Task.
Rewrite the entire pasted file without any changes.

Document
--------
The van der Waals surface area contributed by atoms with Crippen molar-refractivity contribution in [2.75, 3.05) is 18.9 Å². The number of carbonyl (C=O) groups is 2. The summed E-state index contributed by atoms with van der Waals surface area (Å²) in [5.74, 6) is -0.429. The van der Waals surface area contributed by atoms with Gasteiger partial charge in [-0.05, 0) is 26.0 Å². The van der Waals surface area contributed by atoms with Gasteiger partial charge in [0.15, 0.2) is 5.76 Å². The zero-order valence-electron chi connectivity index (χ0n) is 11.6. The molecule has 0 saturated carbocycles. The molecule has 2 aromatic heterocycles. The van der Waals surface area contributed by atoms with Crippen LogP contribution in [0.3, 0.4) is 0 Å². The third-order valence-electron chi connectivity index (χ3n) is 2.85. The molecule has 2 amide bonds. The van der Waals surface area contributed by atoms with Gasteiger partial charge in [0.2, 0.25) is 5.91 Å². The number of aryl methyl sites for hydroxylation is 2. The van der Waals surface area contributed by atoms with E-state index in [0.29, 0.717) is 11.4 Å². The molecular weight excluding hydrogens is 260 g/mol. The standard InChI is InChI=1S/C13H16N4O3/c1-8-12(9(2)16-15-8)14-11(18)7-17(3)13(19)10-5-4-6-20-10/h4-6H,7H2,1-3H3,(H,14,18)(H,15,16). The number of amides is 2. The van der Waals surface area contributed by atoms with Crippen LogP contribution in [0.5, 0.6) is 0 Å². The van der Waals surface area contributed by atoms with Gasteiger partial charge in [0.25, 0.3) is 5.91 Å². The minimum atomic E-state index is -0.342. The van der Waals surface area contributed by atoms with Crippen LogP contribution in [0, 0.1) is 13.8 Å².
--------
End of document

The van der Waals surface area contributed by atoms with Crippen molar-refractivity contribution in [2.75, 3.05) is 18.9 Å². The number of carbonyl (C=O) groups is 2. The summed E-state index contributed by atoms with van der Waals surface area (Å²) in [5.74, 6) is -0.429. The van der Waals surface area contributed by atoms with Gasteiger partial charge in [-0.05, 0) is 26.0 Å². The van der Waals surface area contributed by atoms with Gasteiger partial charge in [0.15, 0.2) is 5.76 Å². The zero-order valence-electron chi connectivity index (χ0n) is 11.6. The molecule has 0 saturated carbocycles. The molecule has 2 aromatic heterocycles. The van der Waals surface area contributed by atoms with Crippen LogP contribution in [0.3, 0.4) is 0 Å². The third-order valence-electron chi connectivity index (χ3n) is 2.85. The molecule has 2 amide bonds. The van der Waals surface area contributed by atoms with Gasteiger partial charge in [0.2, 0.25) is 5.91 Å². The number of aryl methyl sites for hydroxylation is 2. The van der Waals surface area contributed by atoms with E-state index in [0.29, 0.717) is 11.4 Å². The molecular weight excluding hydrogens is 260 g/mol. The standard InChI is InChI=1S/C13H16N4O3/c1-8-12(9(2)16-15-8)14-11(18)7-17(3)13(19)10-5-4-6-20-10/h4-6H,7H2,1-3H3,(H,14,18)(H,15,16). The number of amides is 2. The van der Waals surface area contributed by atoms with Crippen LogP contribution in [0.5, 0.6) is 0 Å². The van der Waals surface area contributed by atoms with Gasteiger partial charge in [0.25, 0.3) is 5.91 Å². The minimum atomic E-state index is -0.342. The van der Waals surface area contributed by atoms with Crippen LogP contribution in [0, 0.1) is 13.8 Å².